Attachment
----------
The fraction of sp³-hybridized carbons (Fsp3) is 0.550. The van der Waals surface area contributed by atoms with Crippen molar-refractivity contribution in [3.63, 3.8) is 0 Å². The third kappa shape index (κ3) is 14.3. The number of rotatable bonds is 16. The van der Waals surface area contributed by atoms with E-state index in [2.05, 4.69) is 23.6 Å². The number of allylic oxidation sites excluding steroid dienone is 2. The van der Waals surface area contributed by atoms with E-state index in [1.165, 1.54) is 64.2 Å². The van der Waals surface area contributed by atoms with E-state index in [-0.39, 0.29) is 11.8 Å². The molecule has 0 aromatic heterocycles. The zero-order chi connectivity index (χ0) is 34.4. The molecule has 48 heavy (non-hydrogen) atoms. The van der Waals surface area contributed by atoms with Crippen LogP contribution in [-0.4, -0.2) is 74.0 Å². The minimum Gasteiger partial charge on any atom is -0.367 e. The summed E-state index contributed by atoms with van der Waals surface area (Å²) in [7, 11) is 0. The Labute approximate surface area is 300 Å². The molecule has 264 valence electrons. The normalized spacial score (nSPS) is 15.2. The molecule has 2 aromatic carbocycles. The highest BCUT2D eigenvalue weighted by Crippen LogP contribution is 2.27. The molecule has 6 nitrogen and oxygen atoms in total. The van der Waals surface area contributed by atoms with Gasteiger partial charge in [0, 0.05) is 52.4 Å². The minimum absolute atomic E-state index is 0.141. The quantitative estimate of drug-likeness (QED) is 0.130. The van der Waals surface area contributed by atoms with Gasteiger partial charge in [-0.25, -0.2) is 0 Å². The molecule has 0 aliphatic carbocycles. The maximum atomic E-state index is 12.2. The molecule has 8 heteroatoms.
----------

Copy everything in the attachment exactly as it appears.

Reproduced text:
The fraction of sp³-hybridized carbons (Fsp3) is 0.550. The van der Waals surface area contributed by atoms with Crippen molar-refractivity contribution in [3.63, 3.8) is 0 Å². The third kappa shape index (κ3) is 14.3. The number of rotatable bonds is 16. The van der Waals surface area contributed by atoms with E-state index in [2.05, 4.69) is 23.6 Å². The number of allylic oxidation sites excluding steroid dienone is 2. The van der Waals surface area contributed by atoms with E-state index in [1.165, 1.54) is 64.2 Å². The van der Waals surface area contributed by atoms with E-state index in [-0.39, 0.29) is 11.8 Å². The molecule has 0 aromatic heterocycles. The zero-order chi connectivity index (χ0) is 34.4. The molecule has 48 heavy (non-hydrogen) atoms. The van der Waals surface area contributed by atoms with Crippen LogP contribution in [-0.4, -0.2) is 74.0 Å². The minimum Gasteiger partial charge on any atom is -0.367 e. The summed E-state index contributed by atoms with van der Waals surface area (Å²) in [7, 11) is 0. The Labute approximate surface area is 300 Å². The molecule has 264 valence electrons. The normalized spacial score (nSPS) is 15.2. The molecule has 2 aromatic carbocycles. The highest BCUT2D eigenvalue weighted by Crippen LogP contribution is 2.27. The molecule has 6 nitrogen and oxygen atoms in total. The van der Waals surface area contributed by atoms with Gasteiger partial charge in [0, 0.05) is 52.4 Å². The minimum absolute atomic E-state index is 0.141. The quantitative estimate of drug-likeness (QED) is 0.130. The van der Waals surface area contributed by atoms with Gasteiger partial charge in [-0.25, -0.2) is 0 Å². The molecule has 0 aliphatic carbocycles. The maximum atomic E-state index is 12.2. The molecule has 8 heteroatoms.